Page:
A review of the article “Leadership Profiles of Senior Nurse Executives” by E.A. Hemman.
This paper examines how in a changing health care environment the need for a change in leadership is evident and how in order to meet the demands of this change, health care agencies have moved away from traditional non-practitioner management positions and toward clinically experienced administrators whose role falls heavily on Master’s level nursing professionals. It shows how E.A. Hemman’s article “Leadership Profiles of Senior Nurse Executives” puts forward a stratified systems theory describing three hierarchical functional domains: strategic, organizational and production in order to create a suitable nursing/managerial profile. Each of the three levels of management are further analyzed by four general categories decision making, information giving-seeking, influencing people and building relationships. The paper also critiques the article pointing out facts such as implications of financial and economic strain has and will continue to put on the health care executive.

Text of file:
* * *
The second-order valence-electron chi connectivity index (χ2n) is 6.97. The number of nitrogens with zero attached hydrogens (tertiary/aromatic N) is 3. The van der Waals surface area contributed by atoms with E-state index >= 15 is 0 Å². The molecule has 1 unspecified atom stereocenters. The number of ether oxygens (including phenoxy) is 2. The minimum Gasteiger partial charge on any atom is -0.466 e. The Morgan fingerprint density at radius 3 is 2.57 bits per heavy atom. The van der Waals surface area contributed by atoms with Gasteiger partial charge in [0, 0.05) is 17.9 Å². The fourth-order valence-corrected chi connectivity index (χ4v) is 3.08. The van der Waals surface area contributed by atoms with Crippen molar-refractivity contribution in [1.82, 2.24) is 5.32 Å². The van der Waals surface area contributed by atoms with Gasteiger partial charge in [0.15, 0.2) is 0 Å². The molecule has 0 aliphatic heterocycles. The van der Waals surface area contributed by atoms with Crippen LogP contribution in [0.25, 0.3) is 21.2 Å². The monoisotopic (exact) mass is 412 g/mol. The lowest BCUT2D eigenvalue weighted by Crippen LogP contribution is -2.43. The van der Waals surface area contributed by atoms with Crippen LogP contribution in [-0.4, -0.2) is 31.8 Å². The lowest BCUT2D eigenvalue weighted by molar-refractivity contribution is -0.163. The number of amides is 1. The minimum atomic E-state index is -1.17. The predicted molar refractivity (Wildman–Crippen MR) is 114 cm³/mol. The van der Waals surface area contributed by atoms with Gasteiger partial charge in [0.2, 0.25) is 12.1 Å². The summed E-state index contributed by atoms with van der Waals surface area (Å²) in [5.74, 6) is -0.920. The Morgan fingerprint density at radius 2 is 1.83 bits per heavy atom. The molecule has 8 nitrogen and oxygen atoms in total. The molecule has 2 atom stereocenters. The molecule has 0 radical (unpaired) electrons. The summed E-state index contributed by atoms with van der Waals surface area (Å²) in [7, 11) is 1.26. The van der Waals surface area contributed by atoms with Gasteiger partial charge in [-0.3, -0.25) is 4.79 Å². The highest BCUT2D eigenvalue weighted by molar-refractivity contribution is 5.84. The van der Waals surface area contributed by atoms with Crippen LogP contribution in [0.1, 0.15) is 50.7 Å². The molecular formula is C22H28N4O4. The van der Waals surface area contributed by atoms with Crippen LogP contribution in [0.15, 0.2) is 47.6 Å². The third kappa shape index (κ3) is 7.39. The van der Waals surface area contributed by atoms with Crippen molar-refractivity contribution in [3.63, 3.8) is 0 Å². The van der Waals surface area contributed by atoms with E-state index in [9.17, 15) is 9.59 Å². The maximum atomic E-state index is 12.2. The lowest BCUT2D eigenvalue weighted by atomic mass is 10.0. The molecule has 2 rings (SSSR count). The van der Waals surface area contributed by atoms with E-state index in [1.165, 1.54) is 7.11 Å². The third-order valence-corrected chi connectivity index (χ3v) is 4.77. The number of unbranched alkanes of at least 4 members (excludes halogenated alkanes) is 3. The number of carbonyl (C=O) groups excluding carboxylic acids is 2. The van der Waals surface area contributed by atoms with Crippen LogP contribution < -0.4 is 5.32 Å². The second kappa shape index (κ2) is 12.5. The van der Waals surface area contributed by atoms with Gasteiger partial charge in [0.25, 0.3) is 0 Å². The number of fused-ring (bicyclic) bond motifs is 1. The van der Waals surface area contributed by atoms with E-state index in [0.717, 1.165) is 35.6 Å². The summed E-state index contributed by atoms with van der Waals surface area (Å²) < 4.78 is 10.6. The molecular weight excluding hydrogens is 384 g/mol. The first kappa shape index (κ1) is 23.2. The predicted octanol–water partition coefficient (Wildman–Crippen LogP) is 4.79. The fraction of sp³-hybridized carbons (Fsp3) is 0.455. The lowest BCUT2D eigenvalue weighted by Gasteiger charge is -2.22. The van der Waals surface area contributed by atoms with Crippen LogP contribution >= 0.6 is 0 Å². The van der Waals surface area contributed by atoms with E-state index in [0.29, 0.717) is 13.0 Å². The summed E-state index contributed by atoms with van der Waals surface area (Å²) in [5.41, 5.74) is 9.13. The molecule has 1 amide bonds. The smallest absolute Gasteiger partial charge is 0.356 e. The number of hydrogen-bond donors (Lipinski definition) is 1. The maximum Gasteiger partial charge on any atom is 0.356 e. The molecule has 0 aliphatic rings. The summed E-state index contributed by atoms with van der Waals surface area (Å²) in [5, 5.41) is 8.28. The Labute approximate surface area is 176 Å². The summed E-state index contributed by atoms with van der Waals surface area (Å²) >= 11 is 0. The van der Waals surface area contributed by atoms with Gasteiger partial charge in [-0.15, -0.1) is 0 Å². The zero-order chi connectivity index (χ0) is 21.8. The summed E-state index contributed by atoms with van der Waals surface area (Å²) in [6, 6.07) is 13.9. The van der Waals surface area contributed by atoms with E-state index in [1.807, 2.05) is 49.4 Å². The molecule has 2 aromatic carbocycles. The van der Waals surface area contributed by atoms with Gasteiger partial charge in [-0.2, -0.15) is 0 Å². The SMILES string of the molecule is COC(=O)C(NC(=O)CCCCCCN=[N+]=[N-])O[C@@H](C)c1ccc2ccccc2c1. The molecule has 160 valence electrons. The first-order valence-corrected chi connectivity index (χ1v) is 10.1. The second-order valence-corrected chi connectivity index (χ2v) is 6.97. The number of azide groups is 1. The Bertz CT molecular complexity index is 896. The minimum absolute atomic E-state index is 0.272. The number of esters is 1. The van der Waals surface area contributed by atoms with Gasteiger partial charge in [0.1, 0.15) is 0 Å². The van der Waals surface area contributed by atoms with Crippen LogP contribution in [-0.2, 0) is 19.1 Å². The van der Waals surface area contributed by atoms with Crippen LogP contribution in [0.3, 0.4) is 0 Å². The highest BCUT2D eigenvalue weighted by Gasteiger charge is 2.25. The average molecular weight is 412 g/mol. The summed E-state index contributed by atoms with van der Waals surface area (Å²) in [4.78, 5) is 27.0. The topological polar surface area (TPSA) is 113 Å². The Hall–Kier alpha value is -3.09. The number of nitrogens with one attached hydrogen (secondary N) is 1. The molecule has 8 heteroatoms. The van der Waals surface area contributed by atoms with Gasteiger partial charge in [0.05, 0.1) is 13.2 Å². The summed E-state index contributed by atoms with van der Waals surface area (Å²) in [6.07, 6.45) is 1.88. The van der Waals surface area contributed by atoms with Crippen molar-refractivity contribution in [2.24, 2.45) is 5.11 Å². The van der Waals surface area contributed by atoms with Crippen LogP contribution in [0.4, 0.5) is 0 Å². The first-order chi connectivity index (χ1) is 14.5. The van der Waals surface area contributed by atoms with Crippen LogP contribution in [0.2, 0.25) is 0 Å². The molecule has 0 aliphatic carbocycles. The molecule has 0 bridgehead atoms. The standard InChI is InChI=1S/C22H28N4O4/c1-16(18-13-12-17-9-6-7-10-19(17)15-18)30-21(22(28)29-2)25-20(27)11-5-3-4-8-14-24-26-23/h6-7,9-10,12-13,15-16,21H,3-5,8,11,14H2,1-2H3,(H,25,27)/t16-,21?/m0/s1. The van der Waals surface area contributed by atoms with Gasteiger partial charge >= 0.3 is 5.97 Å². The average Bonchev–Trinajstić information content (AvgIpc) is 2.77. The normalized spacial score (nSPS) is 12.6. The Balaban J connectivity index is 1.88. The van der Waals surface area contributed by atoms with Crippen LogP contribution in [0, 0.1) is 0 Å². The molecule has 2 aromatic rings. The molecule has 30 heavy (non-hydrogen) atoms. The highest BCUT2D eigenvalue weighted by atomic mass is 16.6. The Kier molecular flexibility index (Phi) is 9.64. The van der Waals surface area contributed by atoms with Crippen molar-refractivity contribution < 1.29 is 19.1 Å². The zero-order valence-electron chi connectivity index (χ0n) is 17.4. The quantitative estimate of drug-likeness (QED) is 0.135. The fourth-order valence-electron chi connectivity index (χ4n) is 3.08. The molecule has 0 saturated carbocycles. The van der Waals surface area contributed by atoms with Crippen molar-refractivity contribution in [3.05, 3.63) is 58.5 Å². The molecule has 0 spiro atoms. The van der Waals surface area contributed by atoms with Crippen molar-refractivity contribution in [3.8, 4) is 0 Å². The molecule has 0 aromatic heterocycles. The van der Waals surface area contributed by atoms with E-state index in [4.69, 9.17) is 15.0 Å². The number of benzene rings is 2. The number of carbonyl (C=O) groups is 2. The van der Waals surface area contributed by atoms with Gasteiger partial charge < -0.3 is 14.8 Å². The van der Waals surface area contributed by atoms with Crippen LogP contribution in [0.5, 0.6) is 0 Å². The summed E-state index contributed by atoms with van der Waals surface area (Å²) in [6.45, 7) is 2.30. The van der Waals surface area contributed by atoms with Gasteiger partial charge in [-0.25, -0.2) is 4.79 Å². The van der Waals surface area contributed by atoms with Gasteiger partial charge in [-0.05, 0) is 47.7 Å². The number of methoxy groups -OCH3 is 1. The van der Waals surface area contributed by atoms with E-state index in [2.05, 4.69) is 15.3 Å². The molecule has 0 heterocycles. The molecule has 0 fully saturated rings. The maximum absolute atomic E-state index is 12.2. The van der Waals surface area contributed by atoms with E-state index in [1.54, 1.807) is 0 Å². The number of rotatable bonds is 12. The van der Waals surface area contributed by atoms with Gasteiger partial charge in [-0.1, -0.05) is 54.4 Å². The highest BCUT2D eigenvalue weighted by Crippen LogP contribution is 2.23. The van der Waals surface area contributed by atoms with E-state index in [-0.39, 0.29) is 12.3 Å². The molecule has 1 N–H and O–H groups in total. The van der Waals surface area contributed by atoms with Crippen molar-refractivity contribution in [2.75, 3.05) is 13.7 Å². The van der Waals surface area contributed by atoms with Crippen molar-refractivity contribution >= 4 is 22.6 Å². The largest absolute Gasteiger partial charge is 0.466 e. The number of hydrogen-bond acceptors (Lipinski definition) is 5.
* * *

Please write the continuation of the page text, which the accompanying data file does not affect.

“Critiquing the comments of Hemman only one omission seems evident, and it may be addressed in the research and just not mentioned in the study write up. The omission of great import is that it is acknowledged early on that many of the changes associated with the change in health care delivery are associated with the economic and financial differences in the whole industry as compared to prior delivery system standards. For this reason I believe it may be important to further discuss the implications that financial and economic strain have and will continue to put on the health care executive.”